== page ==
In 2012 I embarked on a formal educational journey (i.e., my PhD), which I now realise was in fact a culmination of years of informal study. You see, as far back as a decade ago, I began to realise that my personal performance in the ‘fight game’ was largely predicated on what was happening on the inside. Said another way, if I stepped onto the mat filled with self-doubt, anxiety, and self defeating thoughts, it would invariably impact my game. While my research as an academic has been specifically focused on the inner game of leadership, with a specific attention to mindfulness in action — my realisation has been, that these tools expand to all areas of one’s life.
One of the most fatal flaws of martial art instruction, is that often, it is built off a system of predefined responses, that would need prior knowledge or prediction to accomplish. This may not be immediately obvious, but one can, if you look closer see how this acknowledgement of prediction is codified in practice.
Most people are uneasy when talking about violence, especially if they have never had to engage in it. In fact, often, those who suggest violence is never the answer have grown up in places in the world where front doors can be left open. Yet, in many places in the world, violence of various kinds is an everyday reality.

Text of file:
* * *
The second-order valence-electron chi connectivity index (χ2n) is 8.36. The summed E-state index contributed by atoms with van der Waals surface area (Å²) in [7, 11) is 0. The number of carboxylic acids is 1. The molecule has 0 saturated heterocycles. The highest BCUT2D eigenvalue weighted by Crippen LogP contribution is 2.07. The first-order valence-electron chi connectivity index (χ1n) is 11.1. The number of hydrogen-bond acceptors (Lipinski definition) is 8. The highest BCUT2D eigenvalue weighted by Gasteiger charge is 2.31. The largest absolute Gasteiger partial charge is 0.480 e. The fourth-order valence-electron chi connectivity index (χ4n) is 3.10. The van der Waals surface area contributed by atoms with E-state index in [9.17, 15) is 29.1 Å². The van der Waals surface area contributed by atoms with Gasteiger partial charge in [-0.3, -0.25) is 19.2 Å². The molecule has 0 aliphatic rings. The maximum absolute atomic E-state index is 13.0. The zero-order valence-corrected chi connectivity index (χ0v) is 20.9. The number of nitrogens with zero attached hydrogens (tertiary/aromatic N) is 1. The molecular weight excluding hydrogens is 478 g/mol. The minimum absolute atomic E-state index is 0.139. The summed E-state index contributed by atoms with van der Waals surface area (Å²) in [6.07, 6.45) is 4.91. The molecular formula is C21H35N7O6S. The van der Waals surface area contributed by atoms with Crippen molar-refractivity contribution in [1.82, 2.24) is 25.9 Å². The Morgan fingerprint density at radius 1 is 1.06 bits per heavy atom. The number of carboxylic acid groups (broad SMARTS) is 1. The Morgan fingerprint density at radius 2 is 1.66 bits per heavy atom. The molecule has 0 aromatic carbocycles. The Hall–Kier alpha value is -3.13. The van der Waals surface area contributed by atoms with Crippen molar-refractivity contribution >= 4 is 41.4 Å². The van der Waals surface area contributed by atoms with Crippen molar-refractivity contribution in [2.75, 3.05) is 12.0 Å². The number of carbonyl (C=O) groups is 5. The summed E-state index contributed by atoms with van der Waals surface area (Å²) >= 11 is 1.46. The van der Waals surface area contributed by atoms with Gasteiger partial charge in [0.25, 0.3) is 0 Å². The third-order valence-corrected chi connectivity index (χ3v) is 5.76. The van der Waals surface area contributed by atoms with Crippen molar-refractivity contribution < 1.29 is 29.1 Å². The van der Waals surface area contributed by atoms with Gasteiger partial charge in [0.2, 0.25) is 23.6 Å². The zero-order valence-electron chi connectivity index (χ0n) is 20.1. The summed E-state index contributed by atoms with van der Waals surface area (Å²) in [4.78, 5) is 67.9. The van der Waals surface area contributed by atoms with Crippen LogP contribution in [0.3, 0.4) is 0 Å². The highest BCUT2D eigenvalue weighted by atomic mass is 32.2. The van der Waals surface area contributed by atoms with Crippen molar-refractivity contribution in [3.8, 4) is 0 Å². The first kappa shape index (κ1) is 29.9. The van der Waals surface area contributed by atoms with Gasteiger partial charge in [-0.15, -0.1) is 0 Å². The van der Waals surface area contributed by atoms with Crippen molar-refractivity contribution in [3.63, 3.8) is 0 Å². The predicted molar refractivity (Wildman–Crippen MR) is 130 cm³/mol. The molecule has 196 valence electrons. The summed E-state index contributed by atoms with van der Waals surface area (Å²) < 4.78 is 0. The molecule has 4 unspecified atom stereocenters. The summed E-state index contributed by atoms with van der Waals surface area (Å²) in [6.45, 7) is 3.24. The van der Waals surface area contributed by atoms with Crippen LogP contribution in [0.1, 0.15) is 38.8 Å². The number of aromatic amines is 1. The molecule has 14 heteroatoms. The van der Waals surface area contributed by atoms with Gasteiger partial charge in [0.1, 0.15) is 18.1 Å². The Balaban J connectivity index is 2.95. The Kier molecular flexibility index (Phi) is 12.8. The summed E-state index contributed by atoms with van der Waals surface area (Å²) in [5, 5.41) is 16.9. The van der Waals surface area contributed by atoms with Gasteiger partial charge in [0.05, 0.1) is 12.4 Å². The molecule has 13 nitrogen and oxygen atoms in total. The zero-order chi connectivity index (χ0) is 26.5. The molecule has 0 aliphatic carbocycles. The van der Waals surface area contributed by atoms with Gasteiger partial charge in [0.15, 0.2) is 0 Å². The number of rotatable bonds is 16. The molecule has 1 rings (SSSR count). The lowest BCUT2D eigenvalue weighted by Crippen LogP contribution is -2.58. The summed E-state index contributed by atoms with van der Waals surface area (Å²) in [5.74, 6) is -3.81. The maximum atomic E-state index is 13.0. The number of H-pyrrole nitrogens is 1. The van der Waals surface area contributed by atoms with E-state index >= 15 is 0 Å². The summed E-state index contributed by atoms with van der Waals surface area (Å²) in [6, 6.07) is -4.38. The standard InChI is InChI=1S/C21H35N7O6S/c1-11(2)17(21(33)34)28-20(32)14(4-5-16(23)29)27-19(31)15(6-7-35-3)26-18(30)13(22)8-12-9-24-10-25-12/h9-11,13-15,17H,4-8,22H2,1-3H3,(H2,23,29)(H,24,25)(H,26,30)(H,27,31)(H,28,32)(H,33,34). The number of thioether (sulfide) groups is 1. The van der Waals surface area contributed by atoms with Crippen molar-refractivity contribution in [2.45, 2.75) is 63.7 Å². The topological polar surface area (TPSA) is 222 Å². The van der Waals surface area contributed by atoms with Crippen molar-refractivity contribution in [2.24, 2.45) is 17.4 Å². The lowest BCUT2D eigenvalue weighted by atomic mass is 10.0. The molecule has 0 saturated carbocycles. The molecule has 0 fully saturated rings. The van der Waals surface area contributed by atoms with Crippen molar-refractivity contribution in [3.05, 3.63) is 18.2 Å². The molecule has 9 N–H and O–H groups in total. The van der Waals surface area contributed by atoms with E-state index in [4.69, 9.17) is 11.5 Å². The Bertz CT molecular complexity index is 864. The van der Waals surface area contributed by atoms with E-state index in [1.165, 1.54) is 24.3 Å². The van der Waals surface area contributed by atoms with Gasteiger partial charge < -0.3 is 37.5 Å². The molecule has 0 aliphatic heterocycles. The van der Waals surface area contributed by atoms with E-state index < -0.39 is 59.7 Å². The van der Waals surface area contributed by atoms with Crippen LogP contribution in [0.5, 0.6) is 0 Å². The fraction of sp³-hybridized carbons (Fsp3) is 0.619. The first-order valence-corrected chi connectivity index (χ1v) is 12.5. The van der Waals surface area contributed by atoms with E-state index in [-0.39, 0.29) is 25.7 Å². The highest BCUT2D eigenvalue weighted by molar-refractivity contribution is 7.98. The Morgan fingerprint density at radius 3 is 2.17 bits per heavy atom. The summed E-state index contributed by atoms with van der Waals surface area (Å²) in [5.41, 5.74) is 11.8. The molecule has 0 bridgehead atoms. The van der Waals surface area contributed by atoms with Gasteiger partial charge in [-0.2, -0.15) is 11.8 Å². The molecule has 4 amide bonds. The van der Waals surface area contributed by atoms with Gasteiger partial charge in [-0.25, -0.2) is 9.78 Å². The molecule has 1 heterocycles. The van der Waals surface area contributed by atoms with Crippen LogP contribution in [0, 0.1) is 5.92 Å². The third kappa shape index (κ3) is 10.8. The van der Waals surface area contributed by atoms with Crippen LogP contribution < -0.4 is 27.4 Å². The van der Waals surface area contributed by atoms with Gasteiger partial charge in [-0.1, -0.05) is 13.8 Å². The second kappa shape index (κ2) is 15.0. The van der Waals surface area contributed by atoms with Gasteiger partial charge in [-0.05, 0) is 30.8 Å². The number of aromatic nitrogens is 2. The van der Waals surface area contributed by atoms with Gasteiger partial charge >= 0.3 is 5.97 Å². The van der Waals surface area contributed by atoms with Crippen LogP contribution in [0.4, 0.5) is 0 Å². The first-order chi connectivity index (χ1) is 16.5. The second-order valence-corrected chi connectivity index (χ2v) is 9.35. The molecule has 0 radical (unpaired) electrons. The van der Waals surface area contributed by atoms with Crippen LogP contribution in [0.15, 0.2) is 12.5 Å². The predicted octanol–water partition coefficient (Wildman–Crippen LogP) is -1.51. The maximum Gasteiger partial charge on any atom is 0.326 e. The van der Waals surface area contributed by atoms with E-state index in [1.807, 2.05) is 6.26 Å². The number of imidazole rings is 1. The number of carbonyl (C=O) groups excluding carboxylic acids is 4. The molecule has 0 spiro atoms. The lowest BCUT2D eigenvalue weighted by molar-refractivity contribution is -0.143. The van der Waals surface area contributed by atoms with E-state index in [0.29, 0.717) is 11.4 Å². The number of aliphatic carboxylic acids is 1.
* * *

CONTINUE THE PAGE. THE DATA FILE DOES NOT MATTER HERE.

I have written quit a bit about defense on this blog. I still feel however that it requires further attention. It is clear to me when coaching around the world, and working with students from different systems, that the focus is on offense, with little or not attention to defense. In this sense, I get the impression that defense is often seen as someone losing a fight, rather than winning one.
In a general sense you can categorise interpersonal violence into three broad areas of concern;
- Seen-Threats (can be Potential or Active),
- Unseen-Unknown Threats (are Active),
- And Unseen-Known Threat (Has potential to become Active).